The $20.2 million Welcome Center on the eastbound Long Island Expressway between Exits 51 and 52 is set to open as early as this week, state officials said, providing a stop for motorists but pushing truckers farther east.

Residents had long opposed expanding what had been a pullout area with no services because of concerns over pollution from idling trucks and quality-of-life issues such as noise and crime.

As a compromise with residents and local officials, state Department of Transportation officials have banned tractor trailers and buses at the new welcome center in exchange for the community agreeing not to sue or impede sewer and water district approvals for the project.

Alternate rest areas for trucks and buses have been set up farther east — one on the westbound side of Exit 56 and another eastbound between Exits 65 and 66. Those stops have been renovated with improved lighting and portable restroom facilities, DOT officials said.

On a recent afternoon at the Exit 56 rest area, long-haul truck drivers said they had mixed feelings about the new setup, which requires them to turn around from the eastbound side to get to the rest stop on the westbound side or drive another 20 minutes east — longer in traffic.

Bruce Maze, of Lewisburg, Pennsylvania, said he has avoided driving to Long Island during his 36-year career because it’s not very accommodating for truckers. He said the new stops are an improvement, but there has to be give and take from residents as well as drivers to make it work.

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“I understand residents’ concerns,” Maze said. “But at the same time, businesses need supplies, and truckers need and want a safe, well-lit area to pull over.”

Rick Caetano, who has been driving for more than 20 years, called the need to turn back west to use the rest area a “hassle,” and said he would prefer to be able to use the Welcome Center. But he wondered how long it will be before truck drivers facing federally mandated rest time start to attempt to use the new center’s parking area.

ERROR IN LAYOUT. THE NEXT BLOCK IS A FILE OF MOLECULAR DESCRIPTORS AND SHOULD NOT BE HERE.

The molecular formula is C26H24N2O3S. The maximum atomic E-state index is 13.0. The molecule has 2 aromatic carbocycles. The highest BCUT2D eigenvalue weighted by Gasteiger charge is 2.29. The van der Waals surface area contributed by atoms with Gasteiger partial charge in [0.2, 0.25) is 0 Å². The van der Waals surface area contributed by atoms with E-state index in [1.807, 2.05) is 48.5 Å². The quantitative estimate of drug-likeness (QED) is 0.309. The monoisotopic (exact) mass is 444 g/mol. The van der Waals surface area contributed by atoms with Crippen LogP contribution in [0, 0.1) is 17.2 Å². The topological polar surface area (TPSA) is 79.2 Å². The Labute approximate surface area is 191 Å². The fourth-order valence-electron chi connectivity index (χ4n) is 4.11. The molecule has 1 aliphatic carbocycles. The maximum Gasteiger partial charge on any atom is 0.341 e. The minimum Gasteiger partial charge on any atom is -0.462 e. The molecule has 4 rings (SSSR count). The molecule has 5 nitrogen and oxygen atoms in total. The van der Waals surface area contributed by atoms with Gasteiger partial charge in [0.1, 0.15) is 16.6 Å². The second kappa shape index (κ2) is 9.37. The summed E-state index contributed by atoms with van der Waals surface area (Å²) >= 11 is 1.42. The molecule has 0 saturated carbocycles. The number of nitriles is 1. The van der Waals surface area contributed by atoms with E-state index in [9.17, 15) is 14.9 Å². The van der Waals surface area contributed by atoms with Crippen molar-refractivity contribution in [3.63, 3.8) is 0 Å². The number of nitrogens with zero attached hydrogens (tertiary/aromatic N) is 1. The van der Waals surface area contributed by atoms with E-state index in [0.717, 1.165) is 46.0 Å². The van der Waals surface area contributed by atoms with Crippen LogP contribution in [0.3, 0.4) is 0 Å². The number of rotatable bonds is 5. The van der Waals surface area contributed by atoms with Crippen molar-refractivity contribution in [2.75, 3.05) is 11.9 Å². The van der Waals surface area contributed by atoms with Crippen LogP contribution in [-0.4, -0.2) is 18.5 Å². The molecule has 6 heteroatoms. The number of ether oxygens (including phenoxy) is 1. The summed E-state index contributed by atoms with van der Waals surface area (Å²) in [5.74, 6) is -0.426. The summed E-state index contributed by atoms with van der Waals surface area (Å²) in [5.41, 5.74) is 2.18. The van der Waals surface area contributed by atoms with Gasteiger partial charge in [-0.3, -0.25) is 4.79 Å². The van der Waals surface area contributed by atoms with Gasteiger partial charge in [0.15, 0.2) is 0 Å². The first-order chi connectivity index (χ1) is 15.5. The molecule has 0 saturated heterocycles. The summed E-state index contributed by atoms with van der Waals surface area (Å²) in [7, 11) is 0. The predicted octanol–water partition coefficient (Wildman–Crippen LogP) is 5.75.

“That will definitely happen,” he said. “How are they going to enforce that?” State officials have not addressed how the restriction will be enforced.

Some residents have questioned the legality of banning trucks, citing federal law that precludes states from enacting or enforcing any law denying large trucks access to facilities for food, fuel or rest on the national network of highways. The Long Island Expressway is a state road.

State Transportation Commissioner Matthew Driscoll has said no federal law requires a rest area to accommodate trucks and buses.

Doug Hecox, a spokesman for the Federal Highway Administration, in a statement, referred to another part of federal law that says states or local governments can impose “any reasonable restriction, based on safety considerations, on access to points of loading and unloading.”

Kendra Hems, president of New York Trucking Association, said her group has been working for months to let truck drivers know about the changes.

“Anytime there is parking that’s currently allowed and then suddenly it’s prohibited there are always concerns that come along with that,” she said.